Attempting to understand

Did Jesus lose an argument?  Some think so.  I wonder if it would be more accurate to say that he won by losing.  If that is so, what is won?
 

No fewer than three ‘wins’ flow from the resulting reverence and faith of this Canaanite woman. 

(1) For her, she presses through to the experience of God’s mercy.

(2) For the disciples, they observe the difference between the Jewish leaders whose hearts are far from the Lord, and this Canaanite woman whose heart is toward the Lord.  They have to be asking themselves about what this means for Israelites, for themselves, and for their future ministries as followers of Jesus.

(3) For us/me, the reader(s), we watch and learn as we wrestle with understanding this encounter.  It seems to draw us out, causing us to ask questions, to examine (our) motives, to adjust the way we think and serve.  One question I ask is, “Am I biased toward my own people, and against others, on the basis of ethnicity, economics, education, or status?”  Do I favor people who are, say, middle class, Canadian-born, white, and educated (or whatever), and ignore people who are immigrants, poor, unemployed, diseased (or whatever)? 

Was Jesus insensitive, even rude, to the Canaanite woman?  At first blush it appears that he was.  Yet his final statement and action tells us something else was happening.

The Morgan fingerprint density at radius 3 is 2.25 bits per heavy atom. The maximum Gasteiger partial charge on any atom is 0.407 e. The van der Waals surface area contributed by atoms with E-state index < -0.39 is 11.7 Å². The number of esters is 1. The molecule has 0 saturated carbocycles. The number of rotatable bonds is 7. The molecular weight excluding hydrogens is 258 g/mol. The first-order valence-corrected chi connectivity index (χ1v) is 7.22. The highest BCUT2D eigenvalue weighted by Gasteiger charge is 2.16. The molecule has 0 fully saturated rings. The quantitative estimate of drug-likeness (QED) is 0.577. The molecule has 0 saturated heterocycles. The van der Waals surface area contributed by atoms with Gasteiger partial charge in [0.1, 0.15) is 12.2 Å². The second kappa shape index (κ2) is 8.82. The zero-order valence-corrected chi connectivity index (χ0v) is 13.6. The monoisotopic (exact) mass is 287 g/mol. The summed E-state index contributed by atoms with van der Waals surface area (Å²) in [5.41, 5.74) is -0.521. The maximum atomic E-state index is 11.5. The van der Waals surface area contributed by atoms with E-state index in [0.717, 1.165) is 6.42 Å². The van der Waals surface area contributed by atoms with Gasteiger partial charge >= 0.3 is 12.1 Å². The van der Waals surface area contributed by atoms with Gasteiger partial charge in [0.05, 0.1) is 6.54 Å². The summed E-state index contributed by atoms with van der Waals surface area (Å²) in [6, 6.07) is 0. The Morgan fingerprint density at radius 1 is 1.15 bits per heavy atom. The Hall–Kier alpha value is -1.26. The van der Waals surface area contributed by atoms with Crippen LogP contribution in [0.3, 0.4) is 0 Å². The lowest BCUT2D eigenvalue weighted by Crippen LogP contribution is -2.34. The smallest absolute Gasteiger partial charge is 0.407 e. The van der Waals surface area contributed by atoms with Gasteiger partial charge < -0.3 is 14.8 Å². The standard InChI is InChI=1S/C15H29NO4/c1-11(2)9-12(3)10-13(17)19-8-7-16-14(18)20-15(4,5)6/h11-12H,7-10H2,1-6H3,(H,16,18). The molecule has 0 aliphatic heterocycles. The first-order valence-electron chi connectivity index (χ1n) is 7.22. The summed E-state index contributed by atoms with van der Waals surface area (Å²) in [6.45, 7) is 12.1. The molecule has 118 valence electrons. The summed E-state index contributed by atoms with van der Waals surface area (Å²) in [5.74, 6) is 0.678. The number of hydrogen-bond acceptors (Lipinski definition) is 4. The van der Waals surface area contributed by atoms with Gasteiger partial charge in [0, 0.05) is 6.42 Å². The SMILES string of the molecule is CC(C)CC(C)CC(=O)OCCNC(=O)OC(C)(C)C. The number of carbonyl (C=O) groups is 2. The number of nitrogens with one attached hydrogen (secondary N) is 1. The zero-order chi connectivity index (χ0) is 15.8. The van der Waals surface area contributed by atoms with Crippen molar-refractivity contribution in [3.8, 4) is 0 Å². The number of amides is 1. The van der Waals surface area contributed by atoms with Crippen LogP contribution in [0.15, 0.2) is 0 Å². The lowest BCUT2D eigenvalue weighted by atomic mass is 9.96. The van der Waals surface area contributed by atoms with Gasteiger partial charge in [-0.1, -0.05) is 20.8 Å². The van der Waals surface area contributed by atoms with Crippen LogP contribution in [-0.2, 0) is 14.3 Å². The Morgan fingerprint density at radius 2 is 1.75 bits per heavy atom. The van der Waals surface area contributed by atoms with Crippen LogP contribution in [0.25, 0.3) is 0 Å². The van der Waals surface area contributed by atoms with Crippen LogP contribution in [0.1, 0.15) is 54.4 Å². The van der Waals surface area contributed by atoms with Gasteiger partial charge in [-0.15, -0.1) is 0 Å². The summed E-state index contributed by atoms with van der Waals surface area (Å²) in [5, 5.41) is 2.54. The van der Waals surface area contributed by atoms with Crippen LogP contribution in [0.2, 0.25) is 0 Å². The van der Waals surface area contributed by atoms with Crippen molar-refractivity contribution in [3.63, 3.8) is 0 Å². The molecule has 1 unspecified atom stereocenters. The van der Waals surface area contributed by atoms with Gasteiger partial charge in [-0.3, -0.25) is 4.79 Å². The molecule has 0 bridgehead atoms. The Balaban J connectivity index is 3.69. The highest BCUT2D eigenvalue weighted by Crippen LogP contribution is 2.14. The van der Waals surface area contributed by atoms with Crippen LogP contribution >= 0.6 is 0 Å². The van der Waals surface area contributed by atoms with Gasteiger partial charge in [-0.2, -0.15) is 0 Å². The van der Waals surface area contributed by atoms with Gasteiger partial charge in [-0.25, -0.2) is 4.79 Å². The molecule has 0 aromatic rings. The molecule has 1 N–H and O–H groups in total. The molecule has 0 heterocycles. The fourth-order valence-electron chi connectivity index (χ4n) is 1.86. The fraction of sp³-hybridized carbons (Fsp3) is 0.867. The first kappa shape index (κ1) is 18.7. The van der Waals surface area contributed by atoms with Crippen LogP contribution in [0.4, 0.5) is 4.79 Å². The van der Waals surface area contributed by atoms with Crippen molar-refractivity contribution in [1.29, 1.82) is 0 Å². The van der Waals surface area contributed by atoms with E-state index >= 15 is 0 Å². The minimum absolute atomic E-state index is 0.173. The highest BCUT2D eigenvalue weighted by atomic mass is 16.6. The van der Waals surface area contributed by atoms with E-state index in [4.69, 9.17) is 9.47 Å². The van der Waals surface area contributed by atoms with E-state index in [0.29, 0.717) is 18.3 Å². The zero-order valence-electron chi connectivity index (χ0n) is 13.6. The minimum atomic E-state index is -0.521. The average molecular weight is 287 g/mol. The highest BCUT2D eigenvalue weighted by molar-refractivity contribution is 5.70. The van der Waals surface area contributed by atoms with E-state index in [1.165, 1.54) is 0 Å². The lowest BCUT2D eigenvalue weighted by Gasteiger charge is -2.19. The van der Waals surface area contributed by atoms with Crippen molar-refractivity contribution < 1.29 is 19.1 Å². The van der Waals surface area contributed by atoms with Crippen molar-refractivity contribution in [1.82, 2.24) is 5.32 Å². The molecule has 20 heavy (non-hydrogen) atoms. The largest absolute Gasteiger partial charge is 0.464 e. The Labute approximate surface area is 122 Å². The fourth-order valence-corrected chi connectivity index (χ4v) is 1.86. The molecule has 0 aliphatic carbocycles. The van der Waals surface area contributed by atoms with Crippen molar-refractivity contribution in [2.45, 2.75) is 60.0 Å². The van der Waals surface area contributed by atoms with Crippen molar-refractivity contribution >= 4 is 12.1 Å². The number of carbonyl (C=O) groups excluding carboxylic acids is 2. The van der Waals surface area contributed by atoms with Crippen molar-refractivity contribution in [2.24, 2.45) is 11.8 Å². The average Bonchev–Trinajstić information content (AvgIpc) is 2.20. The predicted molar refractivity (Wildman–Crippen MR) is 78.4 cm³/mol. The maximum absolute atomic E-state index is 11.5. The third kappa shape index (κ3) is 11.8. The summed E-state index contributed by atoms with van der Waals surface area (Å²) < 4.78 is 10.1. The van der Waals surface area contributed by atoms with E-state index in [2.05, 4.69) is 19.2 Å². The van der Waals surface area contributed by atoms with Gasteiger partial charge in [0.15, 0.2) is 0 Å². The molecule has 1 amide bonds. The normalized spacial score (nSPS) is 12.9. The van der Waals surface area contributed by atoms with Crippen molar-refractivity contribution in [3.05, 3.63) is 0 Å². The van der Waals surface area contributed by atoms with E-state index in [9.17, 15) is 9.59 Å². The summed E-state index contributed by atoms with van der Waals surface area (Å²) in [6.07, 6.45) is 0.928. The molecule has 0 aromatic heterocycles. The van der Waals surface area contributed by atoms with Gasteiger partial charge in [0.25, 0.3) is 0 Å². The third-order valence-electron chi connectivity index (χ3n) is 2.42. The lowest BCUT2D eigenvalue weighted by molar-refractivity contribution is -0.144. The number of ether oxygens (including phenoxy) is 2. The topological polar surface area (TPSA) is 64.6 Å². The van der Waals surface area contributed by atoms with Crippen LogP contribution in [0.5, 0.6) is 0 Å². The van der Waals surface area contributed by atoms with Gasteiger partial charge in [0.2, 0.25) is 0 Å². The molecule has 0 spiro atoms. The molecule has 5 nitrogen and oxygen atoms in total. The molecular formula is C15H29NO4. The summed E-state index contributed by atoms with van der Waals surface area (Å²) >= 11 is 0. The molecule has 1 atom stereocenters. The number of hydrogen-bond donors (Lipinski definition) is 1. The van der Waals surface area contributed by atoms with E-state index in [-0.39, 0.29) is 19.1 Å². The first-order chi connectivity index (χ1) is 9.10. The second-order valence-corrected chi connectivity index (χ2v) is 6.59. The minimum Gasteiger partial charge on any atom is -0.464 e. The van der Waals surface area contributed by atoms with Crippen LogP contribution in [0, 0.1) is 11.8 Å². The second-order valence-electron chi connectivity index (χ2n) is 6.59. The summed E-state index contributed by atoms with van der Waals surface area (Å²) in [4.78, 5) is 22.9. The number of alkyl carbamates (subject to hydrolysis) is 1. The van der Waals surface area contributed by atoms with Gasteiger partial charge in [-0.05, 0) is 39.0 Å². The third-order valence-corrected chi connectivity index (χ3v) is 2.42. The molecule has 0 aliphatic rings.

Jesus frequently said and did the unexpected. 

A few examples include, saying to a paralyzed man (without discussion), “your sins are forgiven” (Luke 5:20); to Peter, “Get behind me, Satan!” (Matthew 16:23); to his disciples, “the last will be first, and the first last” (19:30; 20:16); touching a leper (8:2-3); turning water into wine (John 2:1-12); washing dirty feet (13:4-5).  No matter how unexpected his words or actions, Jesus always had a reason that was completely consistent with his mission

Concerning this Canaanite woman, he commended her faith and healed her daughter.  His actions, statements, and manner contributed to her demonstration of faith and her experience of mercy.  I will not presume to call Jesus insensitive or rude – after all, “love is not arrogant or rude” (1 Corinthians 13:4-5).  I will acknowledge that I don’t fully understand.  

What have you been hearing and seeing from this ‘argument’ that speaks into your life?   

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Photo credit: cropped portion of Jesus and the Syro-Phoenician woman (artist unknown).